BY JACKIE KEOGH
IN a bizarre irony, a multi-casualty emergency exercise had been planned for Eastern Hole bay in Baltimore on Friday last.
‘It is bizarre that we had planned a combined emergency services exercise in that area and that a tragedy happened a couple of days beforehand,’ said John Kearney, a founding member of the West Cork Underwater Search and Rescue unit.
Those due to take part in Friday’s multi-casualty exercise were the Underwater Search unit, Baltimore Lifeboat and the inshore boat, Toe Head Glandore Coast Guard, the emergency helicopter rescue service, West Cork Rapid Response, the National Ambulance Service and the Civil Defence – all of the groups that are actively involved in the search for the missing man Barry Davis Ryan of Lackahane in the Parish of Rath, near Baltimore.
In real time, Kieran Cotter confirmed that from the time he and his crew on board the Baltimore Lifeboat received the ‘Mayday’ call, they were on the scene of this tragic accident in just over ten minutes.
The response time was excellent, but it is, as Kieran said, possible to drown in just two minutes. Members of the crew carried out CPR but were unable to save the lives of the young couple that had met while doing summer work in Penney’s.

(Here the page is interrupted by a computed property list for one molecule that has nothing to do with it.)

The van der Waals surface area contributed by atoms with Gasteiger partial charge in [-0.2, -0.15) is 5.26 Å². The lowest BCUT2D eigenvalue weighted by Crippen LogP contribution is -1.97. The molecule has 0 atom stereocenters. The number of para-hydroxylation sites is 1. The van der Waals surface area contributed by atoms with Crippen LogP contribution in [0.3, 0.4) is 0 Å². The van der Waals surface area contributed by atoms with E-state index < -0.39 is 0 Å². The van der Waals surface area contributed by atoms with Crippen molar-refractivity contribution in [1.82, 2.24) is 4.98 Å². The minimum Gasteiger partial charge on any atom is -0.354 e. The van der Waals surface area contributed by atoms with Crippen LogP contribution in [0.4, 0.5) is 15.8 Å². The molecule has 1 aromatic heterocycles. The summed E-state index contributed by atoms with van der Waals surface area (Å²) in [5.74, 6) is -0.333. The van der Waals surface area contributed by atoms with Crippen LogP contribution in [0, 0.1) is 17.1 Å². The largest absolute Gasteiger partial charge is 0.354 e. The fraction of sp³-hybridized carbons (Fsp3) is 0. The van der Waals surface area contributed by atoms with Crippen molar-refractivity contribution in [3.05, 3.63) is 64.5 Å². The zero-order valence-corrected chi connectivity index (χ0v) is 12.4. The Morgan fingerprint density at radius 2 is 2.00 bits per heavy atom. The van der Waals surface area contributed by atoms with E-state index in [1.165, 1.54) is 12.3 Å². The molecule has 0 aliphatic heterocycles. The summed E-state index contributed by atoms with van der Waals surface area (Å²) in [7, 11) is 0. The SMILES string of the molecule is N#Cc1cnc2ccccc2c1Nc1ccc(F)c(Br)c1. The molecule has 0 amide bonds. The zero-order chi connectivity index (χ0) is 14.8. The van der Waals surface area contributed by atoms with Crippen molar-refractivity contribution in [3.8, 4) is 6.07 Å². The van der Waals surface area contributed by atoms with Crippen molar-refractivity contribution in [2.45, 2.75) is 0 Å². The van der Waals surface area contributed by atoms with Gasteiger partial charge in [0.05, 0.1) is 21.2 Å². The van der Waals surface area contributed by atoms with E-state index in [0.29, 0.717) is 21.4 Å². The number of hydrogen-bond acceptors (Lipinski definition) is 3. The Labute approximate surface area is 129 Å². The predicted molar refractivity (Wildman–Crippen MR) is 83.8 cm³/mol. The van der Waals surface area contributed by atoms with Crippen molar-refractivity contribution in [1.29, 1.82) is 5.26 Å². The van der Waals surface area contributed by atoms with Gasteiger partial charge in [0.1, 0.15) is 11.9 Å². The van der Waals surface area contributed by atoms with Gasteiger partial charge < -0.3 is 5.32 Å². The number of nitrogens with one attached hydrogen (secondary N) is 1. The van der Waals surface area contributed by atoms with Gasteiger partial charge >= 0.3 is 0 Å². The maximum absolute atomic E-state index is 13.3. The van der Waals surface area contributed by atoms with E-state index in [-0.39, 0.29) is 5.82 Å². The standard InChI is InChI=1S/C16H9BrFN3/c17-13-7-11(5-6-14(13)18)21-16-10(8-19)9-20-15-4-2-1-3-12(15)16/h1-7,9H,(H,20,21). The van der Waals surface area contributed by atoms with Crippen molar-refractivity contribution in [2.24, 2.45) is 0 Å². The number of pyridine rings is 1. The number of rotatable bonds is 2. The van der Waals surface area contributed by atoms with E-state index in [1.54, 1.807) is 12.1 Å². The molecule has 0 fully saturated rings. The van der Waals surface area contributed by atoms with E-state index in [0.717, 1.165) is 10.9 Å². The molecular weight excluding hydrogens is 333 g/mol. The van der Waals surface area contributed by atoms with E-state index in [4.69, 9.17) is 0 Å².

The inaccessibility of the location – at the top of a narrow, mile-long road, barely wide enough for a single car – would, and indeed did, make a good testing ground for the emergency services.
On Tuesday and Wednesday, it was clear that anything that could be done was being done. In fact, a garda presence at the foot of the hill gave the shoreline and the area around the Beacon a kind of hallowed feeling – which is right and proper given the immensity of the tragedy that had taken place.
It meant that there would be no media ‘circus’ in the immediate vicinity, and that the emergency services could co-ordinate the sea and shoreline search with the gravitas it deserved.